Mahesh Bhatt speaks about his relationship with Parveen Babi.
“I was watching the last scene of ‘Woh Lamhe’ in my editing room when it dawned on me why human beings have always tried to keep their dead alive – we try to keep them alive in order to keep them with us. ‘Woh Lamhe’ is my last good bye to the memories of Parveen Babi. A woman whom I loved and lost.
Nostalgia is pain. The day Parveen died, I realised that despite the claims I made to myself, her memory had not withered within me with the passage of time.
Praveen’s breakdown is an old story. But I wonder if anyone could imagine what it is like to live with a person who is going mad.
The morning I left Parveen’s house before it all began comes back to haunt me. She was off to her shoot for Prakash Mehra’s film… and she kissed me good-bye. Little did I know that it was the last time I would see her as the Parveen that I knew.
How can I ever forget that heartbreaking image of her, when I walked in to the house that evening, and found Parveen, in make up and a filmy costume, cowering in a corner, with a knife in her hand, shivering with fear?
She looked like an animal, one that I had never seen before. ‘Close the door Mahesh,’ she whispered. ‘They are coming to kill us. Close the door quickly!’
And with those words ended my days of love and splendour, sin and passion with Parveen. I was looking into the eyes of madness and the face of death. Because the person that I knew had died, and with that our relationship, as we had known it, died too.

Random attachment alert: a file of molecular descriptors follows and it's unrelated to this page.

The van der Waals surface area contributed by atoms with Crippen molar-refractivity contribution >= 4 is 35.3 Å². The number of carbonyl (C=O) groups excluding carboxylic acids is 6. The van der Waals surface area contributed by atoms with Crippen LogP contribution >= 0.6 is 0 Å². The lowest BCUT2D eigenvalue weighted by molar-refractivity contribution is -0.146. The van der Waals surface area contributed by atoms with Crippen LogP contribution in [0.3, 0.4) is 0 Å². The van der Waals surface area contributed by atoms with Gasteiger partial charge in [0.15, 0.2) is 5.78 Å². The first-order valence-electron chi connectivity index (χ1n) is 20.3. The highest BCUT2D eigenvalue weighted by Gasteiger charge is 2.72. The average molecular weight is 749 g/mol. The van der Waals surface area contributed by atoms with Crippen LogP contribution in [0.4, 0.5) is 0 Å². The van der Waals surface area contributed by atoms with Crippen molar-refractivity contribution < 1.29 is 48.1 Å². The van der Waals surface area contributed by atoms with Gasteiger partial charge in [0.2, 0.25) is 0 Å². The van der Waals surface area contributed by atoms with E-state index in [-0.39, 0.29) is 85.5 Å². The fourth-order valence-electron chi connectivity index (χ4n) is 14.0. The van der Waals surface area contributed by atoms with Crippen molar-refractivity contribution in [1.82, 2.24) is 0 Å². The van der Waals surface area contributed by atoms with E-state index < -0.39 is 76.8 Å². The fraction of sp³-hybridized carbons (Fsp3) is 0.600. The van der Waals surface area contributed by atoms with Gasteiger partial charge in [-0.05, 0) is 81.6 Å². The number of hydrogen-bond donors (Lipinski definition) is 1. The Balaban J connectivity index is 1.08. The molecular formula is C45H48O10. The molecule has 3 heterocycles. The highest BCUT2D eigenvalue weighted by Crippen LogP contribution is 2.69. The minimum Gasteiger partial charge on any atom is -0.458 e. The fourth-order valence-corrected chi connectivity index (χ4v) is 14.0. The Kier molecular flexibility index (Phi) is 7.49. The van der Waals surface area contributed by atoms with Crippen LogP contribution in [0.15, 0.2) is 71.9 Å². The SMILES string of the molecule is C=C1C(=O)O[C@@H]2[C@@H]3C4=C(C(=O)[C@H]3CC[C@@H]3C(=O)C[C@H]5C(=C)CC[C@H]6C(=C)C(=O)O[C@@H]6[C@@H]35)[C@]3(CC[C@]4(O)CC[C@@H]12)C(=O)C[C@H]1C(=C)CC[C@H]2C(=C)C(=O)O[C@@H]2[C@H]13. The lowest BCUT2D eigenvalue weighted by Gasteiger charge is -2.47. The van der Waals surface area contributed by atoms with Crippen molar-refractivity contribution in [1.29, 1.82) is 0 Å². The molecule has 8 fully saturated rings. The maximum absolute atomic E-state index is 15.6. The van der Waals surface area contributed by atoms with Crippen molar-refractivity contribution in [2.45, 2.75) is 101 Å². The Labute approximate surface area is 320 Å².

Parveen’s illness was genetic. The chances of her recovery were slim. It was in those terrible times that I discovered for myself that it is we who push the so-called ‘mentally disturbed’ to commit suicide.
Our attempt in this film is not just to make you grieve, but to leave an indelible memory of the essence of an exceptional woman who lived in another time and place.
‘Woh Lamhe’ has erupted from the deepest part of my being. And that part of me was triggered suddenly by Parveen’s death and the subsequent discovery of a tape, which my daughter Pooja found in my first wife’s house.
The tape contained a letter that Parveen had recorded and sent me, in which she talked about her approaching illness, her loneliness and her need to get out of the entertainment business. The silences between her words spoke to me more eloquently than her words did.
The only regret I have is that I couldn’t see her illness coming. Looking back, I realise now that there were so many signs that I just failed to read.
Suddenly, she bathed, dressed herself in a white kurta pyjama, rolled a small mat on to the carpet and did something I had never seen her do in my three and a half years with her. She began her ‘namaaz’.
The sight was mesmerising. Her silhouette against the glow of the morning sky, her trembling lips reciting the prayers, her tears of grief metamorphosing into fervent tears of devotion… still play on the screen of my memory.
I think it was the killings of 1969 that she was referring to … You do not know what it is to lie curled up under a pile of mattresses, fearing that any moment the mob could stop the vehicle, pull me out and rape me,’ she said in a tone that sent a shiver down my spine.
When I first started to write and make movies, I felt everything could be explained. Now I see how untrue it would be if I claim to have been able to tell you the story of my life with Parveen Babi.
Life does not end. But films do. We leave the characters of a movie at the zenith of their lives or in the hours of their deaths, and there they remain frozen in time.”